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J Endocrinol Invest. 2004;27(6 Suppl):9-22.

Does computation provide a model for creativity? An epistemological perspective in neuroscience.

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  • 1Department of Philosophy, Alma Mater University of Bologna, Bologna, Italy.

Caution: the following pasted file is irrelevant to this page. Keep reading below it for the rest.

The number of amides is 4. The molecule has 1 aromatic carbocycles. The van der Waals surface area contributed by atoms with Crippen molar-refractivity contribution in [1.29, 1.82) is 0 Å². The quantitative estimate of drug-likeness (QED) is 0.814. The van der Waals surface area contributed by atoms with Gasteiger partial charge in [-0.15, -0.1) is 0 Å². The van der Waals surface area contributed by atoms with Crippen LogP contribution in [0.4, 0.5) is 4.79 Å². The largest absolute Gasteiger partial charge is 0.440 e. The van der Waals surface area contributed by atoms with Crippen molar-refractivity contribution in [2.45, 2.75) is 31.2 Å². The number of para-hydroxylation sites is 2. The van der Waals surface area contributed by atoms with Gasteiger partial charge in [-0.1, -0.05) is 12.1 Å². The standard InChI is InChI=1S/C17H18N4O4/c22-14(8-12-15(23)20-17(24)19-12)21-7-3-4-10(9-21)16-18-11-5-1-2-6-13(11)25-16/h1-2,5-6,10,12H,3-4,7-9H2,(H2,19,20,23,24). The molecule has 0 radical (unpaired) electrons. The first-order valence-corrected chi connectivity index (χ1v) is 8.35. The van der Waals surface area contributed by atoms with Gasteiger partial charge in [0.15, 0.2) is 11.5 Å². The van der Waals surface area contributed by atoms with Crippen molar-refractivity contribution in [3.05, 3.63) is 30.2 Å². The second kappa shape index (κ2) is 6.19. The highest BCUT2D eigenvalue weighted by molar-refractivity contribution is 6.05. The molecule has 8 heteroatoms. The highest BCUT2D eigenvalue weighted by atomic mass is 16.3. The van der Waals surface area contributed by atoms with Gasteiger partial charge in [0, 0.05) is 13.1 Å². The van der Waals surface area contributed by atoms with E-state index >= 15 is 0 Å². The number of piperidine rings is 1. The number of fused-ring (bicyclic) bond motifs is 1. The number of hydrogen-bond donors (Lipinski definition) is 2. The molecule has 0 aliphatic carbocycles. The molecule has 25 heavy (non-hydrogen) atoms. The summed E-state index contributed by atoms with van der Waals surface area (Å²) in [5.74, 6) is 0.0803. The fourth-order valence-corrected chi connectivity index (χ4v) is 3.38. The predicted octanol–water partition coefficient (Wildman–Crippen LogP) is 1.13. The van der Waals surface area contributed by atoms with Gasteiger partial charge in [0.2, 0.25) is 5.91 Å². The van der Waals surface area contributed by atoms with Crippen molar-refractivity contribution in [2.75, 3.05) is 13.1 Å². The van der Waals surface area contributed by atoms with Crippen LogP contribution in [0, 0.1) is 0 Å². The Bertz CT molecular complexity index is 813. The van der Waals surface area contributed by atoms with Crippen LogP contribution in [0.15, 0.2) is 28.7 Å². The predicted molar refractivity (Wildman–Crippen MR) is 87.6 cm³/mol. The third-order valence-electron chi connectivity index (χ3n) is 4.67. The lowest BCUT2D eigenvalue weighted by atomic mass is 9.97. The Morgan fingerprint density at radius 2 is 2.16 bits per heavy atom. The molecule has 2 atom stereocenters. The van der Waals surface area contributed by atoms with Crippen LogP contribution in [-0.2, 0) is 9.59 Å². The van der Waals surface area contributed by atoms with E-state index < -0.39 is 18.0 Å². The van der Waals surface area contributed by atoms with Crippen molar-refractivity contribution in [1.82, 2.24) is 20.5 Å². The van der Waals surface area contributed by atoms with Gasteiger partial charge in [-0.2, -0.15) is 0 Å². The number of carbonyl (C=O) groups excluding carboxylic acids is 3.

In 1939 Alan Turing, a major scholar in the field of mechanical computation, described a system whose computational power was beyond that of a discrete, finite state machine (Turing Machine). The composition of this system was likely the first example of what is now called an hybrid computational system. Since then, development of neural networks and brain automata has made aware that forms of computation might exist that are likely to go beyond Turing's limits. Natural systems, like the central nervous system in Mammals and man, are likely to use such a type of computation, especially to perform highly integrating activities, like feedback controls and mental creative processes. The latter are usually understood as processes that involve infinitary procedures, ending up in a complex information network, the computational maps, in which both digital, Turing-like computation and continuous, analog forms of calculus are expected to occur. Pictorial representation may be a fruitful example, mostly metaphorical, to analyze the use of this hybrid forms of computation by higher order computational maps, and the possible role of these types of computational processes in painting creativity is briefly analyzed in comparing 15th vs 16th century Renaissance Art. An open challenge for neuroscience in the 21st century is to clarify whether a hybrid neural learning network might represent a reasonable clue to scientifically interpret the theme of "creativity".

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